A Good Year (as in wines) finds Mayle back in Provence, the region that inspired his famous nonfiction debut, A Year in Provence (1990), and his first novel, Hotel Pastis (1993).
After his immediate boss steals his best client just as a huge deal is about to go through, Max Skinner quits his job as a financial agent in London. On the same day he receives a notice from France that he’s inherited from his uncle Henry a farmhouse and 40-hectare vineyard in Provence. Best friend and former brother-in-law Charlie, a budding wine snob who has just made full partner at a real estate firm, lends deep-in-debt Max £10,000, tells him that small vineyards can put out very pricey wines, and sends him forth for six months in his new vineyard. The farmhouse is rundown, but Nathalie Auzet, the notaire who gives him its keys, is stunningly upscale, and young Fanny, who runs the local bistro, serves lusciously delicate meals along with her cleavage. For much of the tale, Max’s big loan from Charlie undercuts unease, distress, or suspense in the plotting; nor do Mayle’s mildly lyrical descriptions add much excitement. Max’s inherited label, Le Griffon, tastes like pipi de chat; even Max can’t drink it, and even Roussel, who oversees the vines and makes Le Griffon, calls it “a little naïve, a little unfinished around the edges.” Then we are led to the mysterious Le Coin Perdu, a Bordeaux from a vineyard too small even for wine tastings, a vineyard that can produce only 600 cases at $40,000 a case. Pricey? Pricey! Happily, Charlie the plummy-voiced snob soon returns and gives the novel an amusing lift. So who actually owns this small vineyard but doesn’t know that it produces an indescribably complex Bordeaux laced with Cabernet?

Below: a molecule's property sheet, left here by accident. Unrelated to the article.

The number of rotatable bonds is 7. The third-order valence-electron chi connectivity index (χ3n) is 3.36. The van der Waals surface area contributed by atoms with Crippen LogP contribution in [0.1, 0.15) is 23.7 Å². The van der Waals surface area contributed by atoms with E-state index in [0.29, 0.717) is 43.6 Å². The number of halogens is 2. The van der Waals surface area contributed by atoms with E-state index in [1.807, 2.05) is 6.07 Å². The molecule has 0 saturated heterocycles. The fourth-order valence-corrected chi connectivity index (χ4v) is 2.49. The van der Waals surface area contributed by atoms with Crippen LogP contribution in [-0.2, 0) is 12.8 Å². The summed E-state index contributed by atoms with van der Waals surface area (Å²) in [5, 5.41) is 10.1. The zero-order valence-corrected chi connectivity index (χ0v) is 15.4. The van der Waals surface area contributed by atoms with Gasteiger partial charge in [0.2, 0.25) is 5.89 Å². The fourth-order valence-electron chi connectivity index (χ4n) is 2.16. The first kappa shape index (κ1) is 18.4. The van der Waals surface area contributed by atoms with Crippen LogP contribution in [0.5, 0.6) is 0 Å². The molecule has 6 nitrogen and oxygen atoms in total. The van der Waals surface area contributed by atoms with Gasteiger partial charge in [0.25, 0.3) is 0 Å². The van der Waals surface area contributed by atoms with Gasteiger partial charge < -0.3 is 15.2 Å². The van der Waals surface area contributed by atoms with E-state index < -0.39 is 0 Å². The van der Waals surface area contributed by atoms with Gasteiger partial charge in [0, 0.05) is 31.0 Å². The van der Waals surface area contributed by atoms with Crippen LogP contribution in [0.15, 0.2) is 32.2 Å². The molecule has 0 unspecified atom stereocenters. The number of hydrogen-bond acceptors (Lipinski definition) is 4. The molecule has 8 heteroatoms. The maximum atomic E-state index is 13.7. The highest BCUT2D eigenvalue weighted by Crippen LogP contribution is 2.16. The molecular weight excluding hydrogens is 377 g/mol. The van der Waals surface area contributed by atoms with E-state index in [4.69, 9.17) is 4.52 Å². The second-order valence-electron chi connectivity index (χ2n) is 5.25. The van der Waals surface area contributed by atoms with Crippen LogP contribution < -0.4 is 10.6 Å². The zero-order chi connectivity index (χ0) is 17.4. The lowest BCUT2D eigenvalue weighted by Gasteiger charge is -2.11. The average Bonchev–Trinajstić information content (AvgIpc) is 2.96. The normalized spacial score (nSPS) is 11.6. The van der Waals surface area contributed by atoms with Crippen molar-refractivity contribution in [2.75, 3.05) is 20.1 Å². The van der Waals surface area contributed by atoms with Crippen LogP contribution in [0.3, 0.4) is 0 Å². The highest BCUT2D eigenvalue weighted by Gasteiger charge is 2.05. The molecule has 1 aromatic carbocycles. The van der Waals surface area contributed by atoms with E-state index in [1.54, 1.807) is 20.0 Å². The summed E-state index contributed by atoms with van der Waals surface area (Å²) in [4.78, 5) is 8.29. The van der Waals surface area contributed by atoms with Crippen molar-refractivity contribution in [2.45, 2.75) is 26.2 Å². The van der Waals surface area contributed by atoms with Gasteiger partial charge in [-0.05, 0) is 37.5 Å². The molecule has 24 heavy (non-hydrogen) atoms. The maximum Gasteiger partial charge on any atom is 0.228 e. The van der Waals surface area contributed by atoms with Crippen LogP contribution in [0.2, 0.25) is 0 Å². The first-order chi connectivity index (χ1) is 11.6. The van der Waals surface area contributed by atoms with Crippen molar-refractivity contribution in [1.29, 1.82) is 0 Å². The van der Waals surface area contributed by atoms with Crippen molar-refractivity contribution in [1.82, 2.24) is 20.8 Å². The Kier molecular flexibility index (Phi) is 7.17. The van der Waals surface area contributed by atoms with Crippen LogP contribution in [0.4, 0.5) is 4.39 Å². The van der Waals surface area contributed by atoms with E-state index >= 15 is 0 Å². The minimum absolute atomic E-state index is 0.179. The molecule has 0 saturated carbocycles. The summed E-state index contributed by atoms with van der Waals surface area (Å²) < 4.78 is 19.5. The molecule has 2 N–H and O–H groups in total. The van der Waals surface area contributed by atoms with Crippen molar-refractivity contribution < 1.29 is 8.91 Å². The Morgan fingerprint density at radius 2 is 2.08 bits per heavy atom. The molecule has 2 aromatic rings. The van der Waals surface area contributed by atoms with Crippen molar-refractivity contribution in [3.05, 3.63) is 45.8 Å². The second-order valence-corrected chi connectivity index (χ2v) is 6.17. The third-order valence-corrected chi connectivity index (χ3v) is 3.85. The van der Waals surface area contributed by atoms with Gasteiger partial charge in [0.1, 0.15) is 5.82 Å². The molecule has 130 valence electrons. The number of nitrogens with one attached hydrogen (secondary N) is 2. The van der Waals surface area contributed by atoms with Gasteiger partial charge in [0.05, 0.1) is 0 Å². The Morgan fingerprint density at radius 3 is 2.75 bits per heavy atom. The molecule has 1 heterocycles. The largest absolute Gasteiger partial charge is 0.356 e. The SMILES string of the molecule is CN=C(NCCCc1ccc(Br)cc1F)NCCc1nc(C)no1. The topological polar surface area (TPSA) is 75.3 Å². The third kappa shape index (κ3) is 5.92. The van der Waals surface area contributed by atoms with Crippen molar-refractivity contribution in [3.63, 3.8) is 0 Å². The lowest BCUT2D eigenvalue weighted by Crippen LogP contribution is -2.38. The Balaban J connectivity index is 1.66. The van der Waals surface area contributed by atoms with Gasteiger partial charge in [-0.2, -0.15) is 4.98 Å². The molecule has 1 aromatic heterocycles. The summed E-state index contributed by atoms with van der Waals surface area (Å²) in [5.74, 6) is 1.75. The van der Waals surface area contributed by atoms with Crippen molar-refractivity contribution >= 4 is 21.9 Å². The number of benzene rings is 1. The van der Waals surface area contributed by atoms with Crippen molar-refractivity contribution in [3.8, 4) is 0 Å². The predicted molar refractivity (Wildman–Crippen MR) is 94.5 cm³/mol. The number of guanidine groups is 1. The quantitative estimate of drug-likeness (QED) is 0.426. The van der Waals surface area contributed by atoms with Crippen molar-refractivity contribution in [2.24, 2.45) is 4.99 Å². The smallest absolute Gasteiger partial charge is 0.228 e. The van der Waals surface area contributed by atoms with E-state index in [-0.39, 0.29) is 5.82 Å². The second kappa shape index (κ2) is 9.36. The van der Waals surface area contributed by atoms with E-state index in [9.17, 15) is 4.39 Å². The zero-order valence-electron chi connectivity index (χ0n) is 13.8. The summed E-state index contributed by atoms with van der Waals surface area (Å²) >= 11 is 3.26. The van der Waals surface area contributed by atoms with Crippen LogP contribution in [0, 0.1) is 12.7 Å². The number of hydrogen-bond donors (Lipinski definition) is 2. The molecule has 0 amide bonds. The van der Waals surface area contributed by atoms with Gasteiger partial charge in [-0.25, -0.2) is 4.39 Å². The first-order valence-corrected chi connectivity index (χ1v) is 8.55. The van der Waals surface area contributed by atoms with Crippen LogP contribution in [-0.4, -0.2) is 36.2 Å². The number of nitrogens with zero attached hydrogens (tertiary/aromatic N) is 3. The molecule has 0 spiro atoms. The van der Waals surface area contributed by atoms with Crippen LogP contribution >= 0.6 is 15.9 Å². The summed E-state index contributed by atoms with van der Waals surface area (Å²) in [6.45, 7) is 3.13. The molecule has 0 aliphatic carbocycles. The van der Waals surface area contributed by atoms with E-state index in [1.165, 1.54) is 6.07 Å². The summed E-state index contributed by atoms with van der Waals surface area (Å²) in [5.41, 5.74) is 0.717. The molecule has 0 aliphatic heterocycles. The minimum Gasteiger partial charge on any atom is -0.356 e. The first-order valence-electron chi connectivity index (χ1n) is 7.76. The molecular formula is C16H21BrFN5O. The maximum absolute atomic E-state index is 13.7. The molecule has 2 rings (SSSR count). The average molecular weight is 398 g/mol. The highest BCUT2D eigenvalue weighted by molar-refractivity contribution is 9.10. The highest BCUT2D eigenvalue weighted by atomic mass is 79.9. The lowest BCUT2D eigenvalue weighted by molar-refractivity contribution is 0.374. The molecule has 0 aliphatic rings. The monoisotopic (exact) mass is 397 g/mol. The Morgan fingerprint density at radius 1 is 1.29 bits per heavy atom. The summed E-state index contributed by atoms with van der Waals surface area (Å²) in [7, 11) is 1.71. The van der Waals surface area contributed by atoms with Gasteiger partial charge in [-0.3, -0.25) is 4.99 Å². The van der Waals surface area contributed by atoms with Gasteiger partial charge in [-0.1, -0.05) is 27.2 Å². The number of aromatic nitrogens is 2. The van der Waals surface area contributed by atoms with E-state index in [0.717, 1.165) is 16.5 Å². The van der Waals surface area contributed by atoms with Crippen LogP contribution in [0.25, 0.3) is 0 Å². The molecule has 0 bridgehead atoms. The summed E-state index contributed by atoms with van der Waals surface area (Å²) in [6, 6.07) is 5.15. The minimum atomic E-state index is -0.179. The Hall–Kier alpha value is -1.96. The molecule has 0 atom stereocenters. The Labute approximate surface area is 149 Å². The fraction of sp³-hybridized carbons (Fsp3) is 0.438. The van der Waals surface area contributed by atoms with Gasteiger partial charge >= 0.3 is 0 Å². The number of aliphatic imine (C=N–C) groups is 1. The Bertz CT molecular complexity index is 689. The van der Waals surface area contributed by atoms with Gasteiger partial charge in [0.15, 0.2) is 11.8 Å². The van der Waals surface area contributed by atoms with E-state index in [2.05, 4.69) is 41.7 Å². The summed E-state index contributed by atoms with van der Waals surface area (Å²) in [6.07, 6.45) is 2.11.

Uncorks as a bottle without much nose, leaving but brief bloom on the palate: it needed perhaps a little more breathing time when decanted.